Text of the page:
“Honey & Healing”: Fourth Annual Women Who Rock unConference & Film Festival, April 24-26, 2014
The Women Who Rock unConference & Film Festival returns for its fourth annual celebration this month with a series of three free events, open to audiences of all ages. This year, Women Who Rock centers on “Honey & Healing.” According to event organizers, this theme “acknowledges the sweetness we allow ourselves as women who resist, survive, and practice resilience, demonstrating how women have brought community together to heal through the arts and create beauty out of oppression.”
This year's celebration has been organized by UW scholars Sonnet Retman (American Ethnic Studies), Michelle Habell-Pallán (Gender, Women, & Sexuality Studies), Angelica Macklin (Gender, Women, & Sexuality Studies), Monica de La Torre (Gender, Women, & Sexuality Studies), Christa Bell (Cultural Studies, UW Bothell), Carrie Lanza (Social Work), as well as Lulu Carpenter and Mako Fitts.
Festivities start Thursday, April 24, at 5:00 pm at Washington Hall (153 14th Avenue) with “Afrolatinas Who Rock: Warming Up the Honey.” This event honoring Afrolatinas in the arts is organized by MÁS: Movimiento Afrolatino Seattle and includes films, discussions, music, and dance.
The Women Who Rock unConference begins on Friday, April 25, at 3:00 pm at Washington Hall with a community altar and calavera building workshop. Participants can also visit the Green Bodies “The Mix” Market onsite, which features art and goods by local artisans, and attend a film festival at 5:30 pm, co-sponsored by Native Voices. A community jam session takes place at 6:30 pm featuring Seattle Fandango Project, Yakima Fandango Community, Women’s Caribbean Steel Pan Project, and hip hop artist Julie C.
At 8:00 pm, legendary singer, songwriter, composer, and educator Evelyn Harris provides the keynote lecture and performance. Formerly of the Grammy-nominated women’s a cappella ensemble Sweet Honey in the Rock, Harris has dedicated her voice to giving depth and meaning to an array of musical styles, creating stirring interpretations of African-American traditional and contemporary material, freedom songs from around the world, jazz, pop, rock & roll, gospel, and blues. Throughout her career she has collaborated with an array of writers, scholars, and artists, among them Alice Walker, Maya Angelou, June Jordan, Sonia Sanchez, Lenelle Moise, Charles Neville, Odetta, Glory Van Scott, Horace Boyer, Zap Mama, and Take 6.
Harris’ keynote is followed by a performance by 206 Zulu who will bring the evening to a close with local emcees and b-girls.
Activities continue on Saturday, April 26, at 10:00 am at The Bush School (3400 E. Harrison Street) with “Spiking the Honey,” a discussion and performance unpacking the power of the female in punk rock. Featured speakers include punk legend Alice Bag and Jessica Mills of Nigh Train.
On the UW campus, Women Who Rock is building a crossdisciplinary curriculum that examines cultural production and feminist activism from a scholarly perspective and helps students develop skills to generate multimedia forms of scholarship in critical, feminist decolonizing theoretical frameworks. Last year, the group launched the Women Who Rock Digital Oral History Archive. Hosted by the UW Libraries, its growing collection makes oral histories of women musicians, producers, culture makers, journalists, and scholars available to broader public audiences. This spring, Habell-Pallán and Retman are offering AFRAM 337/ GWSS "Rock the Archive: Hip Hop, Indie Rock and New Media," a class that explores popular music studies through the practice of archive building, oral history analysis, and digital scholarship.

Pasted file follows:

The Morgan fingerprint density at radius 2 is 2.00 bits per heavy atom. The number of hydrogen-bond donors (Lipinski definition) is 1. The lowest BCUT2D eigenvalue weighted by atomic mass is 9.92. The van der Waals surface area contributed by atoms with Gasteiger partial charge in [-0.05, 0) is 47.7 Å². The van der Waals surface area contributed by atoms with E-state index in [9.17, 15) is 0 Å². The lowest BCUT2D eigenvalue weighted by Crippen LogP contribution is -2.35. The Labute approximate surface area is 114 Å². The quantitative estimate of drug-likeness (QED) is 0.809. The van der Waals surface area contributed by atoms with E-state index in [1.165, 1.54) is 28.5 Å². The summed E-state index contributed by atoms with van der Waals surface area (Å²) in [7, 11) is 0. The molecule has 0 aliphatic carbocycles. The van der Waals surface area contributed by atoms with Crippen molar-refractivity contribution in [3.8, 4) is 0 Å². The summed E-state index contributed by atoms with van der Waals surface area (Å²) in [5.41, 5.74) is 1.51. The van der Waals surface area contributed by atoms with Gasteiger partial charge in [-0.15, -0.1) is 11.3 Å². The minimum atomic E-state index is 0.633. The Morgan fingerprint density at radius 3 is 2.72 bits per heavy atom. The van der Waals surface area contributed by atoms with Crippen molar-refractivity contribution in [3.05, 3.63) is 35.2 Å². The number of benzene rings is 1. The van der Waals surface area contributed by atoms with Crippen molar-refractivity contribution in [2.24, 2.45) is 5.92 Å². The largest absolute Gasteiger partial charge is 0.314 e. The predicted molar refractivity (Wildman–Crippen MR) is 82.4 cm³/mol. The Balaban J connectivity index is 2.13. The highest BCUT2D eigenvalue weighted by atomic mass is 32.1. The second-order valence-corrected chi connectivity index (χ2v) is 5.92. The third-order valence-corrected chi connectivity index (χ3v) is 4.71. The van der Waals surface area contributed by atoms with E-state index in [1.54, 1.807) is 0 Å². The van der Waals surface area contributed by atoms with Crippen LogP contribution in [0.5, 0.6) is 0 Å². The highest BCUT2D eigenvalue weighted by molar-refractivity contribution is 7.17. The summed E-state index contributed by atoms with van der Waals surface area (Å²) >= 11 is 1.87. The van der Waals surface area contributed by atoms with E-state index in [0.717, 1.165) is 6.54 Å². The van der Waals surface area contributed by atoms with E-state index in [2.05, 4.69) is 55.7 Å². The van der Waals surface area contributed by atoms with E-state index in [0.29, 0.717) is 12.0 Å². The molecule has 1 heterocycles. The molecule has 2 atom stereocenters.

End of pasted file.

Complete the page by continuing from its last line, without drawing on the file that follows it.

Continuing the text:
Women Who Rock has also hosted day-long mentorship workshops at the Simpson Center, during which UW graduate students who work on issues of gender and performance are invited to present their research to a group of specialists in the field—scholars, journalists, librarians, and artists. This year's participant include Mary Pat Brady (English, Cornell University), Daphne Brooks (English and African American Studies, Princeton University), Mako Fitts (Women & Gender Studies, Arizona State University), Kate McCullough (English and Feminist, Gender, & Sexuality Studies, Cornell University), Ann Powers (NPR), Sherrie Tucker (American Studies, University of Kansas), and Deborah Wong (Music, University of California, Riverside).
Women Who Rock’s goal is to generate dialogue and strengthen relationships between local musicians and their communities in collaboration with educational institutions. All events—especially the unConference & Film Festival—are “D.I.W.O.”, or “do it with others.” Event organizers explain, “We emphasize community involvement and encourage attendees to participate in creating dialogue. We hope participants bring instruments, paintbrushes and other art supplies, beats, ideas, recording tools, singing voices, and dancing shoes to add to the mix!”
For more information, a complete schedule of events, and to register, visit: www.womenwhorockcommunity.org